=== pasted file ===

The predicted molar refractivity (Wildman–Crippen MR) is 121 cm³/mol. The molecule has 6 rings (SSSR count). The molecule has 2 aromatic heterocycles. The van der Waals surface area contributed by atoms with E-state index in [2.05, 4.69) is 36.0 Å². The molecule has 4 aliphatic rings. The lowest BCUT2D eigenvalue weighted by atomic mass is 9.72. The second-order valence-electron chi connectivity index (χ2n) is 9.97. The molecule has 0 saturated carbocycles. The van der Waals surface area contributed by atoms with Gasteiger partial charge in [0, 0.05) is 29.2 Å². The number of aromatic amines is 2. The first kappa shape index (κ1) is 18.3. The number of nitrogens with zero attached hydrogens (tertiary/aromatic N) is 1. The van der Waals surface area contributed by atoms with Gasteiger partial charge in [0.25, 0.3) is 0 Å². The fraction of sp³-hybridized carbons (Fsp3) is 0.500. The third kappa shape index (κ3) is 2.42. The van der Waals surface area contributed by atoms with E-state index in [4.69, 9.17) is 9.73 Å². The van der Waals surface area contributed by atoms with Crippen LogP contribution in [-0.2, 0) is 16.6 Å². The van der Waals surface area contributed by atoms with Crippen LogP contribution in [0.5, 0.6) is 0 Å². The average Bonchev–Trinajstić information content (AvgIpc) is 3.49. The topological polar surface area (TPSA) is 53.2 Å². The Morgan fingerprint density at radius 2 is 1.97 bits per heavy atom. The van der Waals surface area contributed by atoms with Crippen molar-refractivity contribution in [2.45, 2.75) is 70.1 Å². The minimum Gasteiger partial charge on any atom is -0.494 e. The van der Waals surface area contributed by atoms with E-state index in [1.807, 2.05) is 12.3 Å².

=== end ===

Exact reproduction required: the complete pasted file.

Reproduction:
The predicted molar refractivity (Wildman–Crippen MR) is 121 cm³/mol. The molecule has 6 rings (SSSR count). The molecule has 2 aromatic heterocycles. The van der Waals surface area contributed by atoms with E-state index in [2.05, 4.69) is 36.0 Å². The molecule has 4 aliphatic rings. The lowest BCUT2D eigenvalue weighted by atomic mass is 9.72. The second-order valence-electron chi connectivity index (χ2n) is 9.97. The molecule has 0 saturated carbocycles. The van der Waals surface area contributed by atoms with Gasteiger partial charge in [0, 0.05) is 29.2 Å². The number of aromatic amines is 2. The first kappa shape index (κ1) is 18.3. The number of nitrogens with zero attached hydrogens (tertiary/aromatic N) is 1. The van der Waals surface area contributed by atoms with Gasteiger partial charge in [0.25, 0.3) is 0 Å². The fraction of sp³-hybridized carbons (Fsp3) is 0.500. The third kappa shape index (κ3) is 2.42. The van der Waals surface area contributed by atoms with E-state index in [4.69, 9.17) is 9.73 Å². The van der Waals surface area contributed by atoms with Crippen LogP contribution in [-0.2, 0) is 16.6 Å². The van der Waals surface area contributed by atoms with Crippen LogP contribution in [0.5, 0.6) is 0 Å². The average Bonchev–Trinajstić information content (AvgIpc) is 3.49. The topological polar surface area (TPSA) is 53.2 Å². The Morgan fingerprint density at radius 2 is 1.97 bits per heavy atom. The van der Waals surface area contributed by atoms with Crippen molar-refractivity contribution in [2.45, 2.75) is 70.1 Å². The minimum Gasteiger partial charge on any atom is -0.494 e. The van der Waals surface area contributed by atoms with E-state index in [1.807, 2.05) is 12.3 Å².